The television series, Switched at Birth which is produced for ABC Family, is the first mainstream television series to have multiple deaf and hard-of-hearing series regulars and scenes shot entirely in American Sign Language (ASL) and is focused on two teenagers who were switched at birth and grew up in very different environments.
Marlee Matlin discusses the concept of hearing loss compared to Deaf gain in one of the episodes (go to: https://www.youtube.com/watch?v=F5W604uSkrk to view the two-minute clip on this discussion). The scene opens in a classroom setting where Marlee Matlin is signing to a classroom of Deaf students: “I want to talk about language today. When a Deaf child is born, what is the first thing the parents hear in the hospital?” A student raises his hand and answers “Your child failed a hearing test”. Marlee Matlin then replies “Right. A baby is five hours old and he’s failed something already. What about the term ‘hearing loss’? What does the word evoke?”
Another student raises her hand and replies “Hearing as the norm. Deaf is less than. Lacking”. The question is then posed back to the class “Are we less than?” This is what needs to be looked at here. Whilst the world is geared in such a way that the ability to hear is paramount. But what would happen if we flipped that notion on its head and posed a different question: Does someone have to ‘hear’ with their ears? Could a person not ‘hear’ with their eyes. Is this not the case with Sign language? Do the Deaf not simply ‘hear’ differently?
The term “Deaf-gain” was coined in 2005 by Aaron Williamson, a British performing artist who was visiting Gallaudet and whilst he was not born Deaf, found that each and every time he interacted with doctors and healthcare professionals, they repeated the phrase “hearing loss.” This experience, familiar to many people who go Deaf, compelled him to suggest flipping the phrase, why should it be hearing loss and not gaining Deafness? This was the start of a perception changing journey for the global Deaf community. Asking this question spoke to a fundamental issue facing the Deaf. Becoming Deaf is not, as many think and believe, simply a dramatic loss of hearing. Instead, Deafness opens a door to a new world, a new way of seeing things. Deaf culture, Deaf way of life, its own unique language, and so much more. Many things change in a person’s life when they become Deaf, the loss of the ability to hear is just one of many.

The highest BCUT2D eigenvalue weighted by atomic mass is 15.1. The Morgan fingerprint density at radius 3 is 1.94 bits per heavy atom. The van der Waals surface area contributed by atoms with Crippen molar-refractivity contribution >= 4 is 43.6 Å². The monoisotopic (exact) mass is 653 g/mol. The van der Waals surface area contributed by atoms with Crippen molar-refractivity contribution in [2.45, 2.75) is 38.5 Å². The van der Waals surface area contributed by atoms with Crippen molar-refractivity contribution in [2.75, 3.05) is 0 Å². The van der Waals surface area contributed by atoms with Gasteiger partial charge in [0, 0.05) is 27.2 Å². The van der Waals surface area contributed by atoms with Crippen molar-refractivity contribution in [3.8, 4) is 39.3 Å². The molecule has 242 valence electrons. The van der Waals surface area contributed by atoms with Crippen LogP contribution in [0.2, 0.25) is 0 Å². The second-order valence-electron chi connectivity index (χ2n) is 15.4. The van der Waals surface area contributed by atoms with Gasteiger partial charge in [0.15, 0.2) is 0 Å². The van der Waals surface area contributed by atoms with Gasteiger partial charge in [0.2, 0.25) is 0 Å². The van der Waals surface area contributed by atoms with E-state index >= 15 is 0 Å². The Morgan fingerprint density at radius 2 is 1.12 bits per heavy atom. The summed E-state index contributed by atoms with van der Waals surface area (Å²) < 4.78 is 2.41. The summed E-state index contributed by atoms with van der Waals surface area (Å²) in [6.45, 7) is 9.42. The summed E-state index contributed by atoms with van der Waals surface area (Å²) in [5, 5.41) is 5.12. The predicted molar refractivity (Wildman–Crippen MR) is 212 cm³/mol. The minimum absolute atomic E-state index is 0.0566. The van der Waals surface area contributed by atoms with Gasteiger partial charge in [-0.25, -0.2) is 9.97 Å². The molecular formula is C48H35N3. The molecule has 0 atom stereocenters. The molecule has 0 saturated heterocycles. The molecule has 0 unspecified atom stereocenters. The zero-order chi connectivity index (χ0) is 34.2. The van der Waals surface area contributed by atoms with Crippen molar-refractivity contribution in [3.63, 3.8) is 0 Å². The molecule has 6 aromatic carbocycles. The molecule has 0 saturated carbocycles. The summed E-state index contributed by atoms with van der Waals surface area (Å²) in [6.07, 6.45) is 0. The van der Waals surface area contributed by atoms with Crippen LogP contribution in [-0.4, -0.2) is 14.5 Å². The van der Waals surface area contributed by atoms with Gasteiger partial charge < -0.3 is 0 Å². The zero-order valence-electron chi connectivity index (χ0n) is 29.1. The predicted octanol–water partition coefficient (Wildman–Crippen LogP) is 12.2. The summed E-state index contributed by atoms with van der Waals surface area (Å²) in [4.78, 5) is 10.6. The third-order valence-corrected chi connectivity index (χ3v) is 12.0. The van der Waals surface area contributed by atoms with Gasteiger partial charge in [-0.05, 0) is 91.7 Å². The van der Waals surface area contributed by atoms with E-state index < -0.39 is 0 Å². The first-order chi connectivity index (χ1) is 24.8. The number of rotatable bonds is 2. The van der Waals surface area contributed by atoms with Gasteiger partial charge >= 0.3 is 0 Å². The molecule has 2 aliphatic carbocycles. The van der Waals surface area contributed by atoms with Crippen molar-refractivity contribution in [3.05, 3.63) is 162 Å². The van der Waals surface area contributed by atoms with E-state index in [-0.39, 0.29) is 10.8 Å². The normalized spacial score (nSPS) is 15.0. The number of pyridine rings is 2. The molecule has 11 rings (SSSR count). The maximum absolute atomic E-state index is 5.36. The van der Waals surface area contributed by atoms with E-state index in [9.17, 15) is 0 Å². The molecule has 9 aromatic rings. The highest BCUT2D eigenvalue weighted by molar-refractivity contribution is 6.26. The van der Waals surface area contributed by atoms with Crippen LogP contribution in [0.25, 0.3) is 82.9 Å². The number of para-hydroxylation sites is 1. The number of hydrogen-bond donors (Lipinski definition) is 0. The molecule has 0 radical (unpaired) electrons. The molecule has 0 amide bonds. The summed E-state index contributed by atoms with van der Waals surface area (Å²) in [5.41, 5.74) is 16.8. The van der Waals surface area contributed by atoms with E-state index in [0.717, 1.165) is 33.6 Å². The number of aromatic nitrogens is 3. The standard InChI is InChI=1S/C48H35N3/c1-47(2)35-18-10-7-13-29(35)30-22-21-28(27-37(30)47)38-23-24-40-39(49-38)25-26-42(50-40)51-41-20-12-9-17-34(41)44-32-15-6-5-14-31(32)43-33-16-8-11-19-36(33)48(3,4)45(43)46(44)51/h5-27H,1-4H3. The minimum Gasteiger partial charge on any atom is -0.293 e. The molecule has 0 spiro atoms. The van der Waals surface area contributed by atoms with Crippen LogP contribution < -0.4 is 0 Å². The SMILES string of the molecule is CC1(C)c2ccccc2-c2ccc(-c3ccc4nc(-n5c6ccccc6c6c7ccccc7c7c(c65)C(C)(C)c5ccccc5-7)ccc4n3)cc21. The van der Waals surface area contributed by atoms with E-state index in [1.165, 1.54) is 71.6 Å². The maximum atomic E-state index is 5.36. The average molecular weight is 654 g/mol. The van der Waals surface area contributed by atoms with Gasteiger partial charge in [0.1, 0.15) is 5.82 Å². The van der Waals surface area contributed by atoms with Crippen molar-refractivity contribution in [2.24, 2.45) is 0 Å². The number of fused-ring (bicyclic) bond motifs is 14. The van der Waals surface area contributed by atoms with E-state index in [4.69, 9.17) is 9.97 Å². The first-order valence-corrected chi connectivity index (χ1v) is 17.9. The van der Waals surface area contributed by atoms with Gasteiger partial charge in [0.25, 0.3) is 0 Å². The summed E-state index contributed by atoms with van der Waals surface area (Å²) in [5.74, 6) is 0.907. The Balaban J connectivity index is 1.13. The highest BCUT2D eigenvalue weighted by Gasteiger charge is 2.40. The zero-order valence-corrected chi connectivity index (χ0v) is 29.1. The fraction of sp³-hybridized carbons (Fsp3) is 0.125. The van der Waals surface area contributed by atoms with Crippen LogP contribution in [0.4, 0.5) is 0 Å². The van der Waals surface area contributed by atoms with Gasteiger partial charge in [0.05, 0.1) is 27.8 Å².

Several research projects have found that individuals who communicate via a visual language (which is the case with sign language) have better and more developed peripheral vision, a greater ability to form quick mental images, and better facial recognition skills than those who communicate via an orally spoken language. Further studies show that signed languages, have been able to provide linguists a glimpse at the origins of language in a way that spoken language never has been able to.
The question is then asked again “Are we (the Deaf) less than?” And is there really such a thing as ‘hearing loss’ because the way we look at it, by flipping the perceived norm on its head, that there really only is Deaf gain. The gaining of a new identity, a new language, a new culture and a new outlook on life.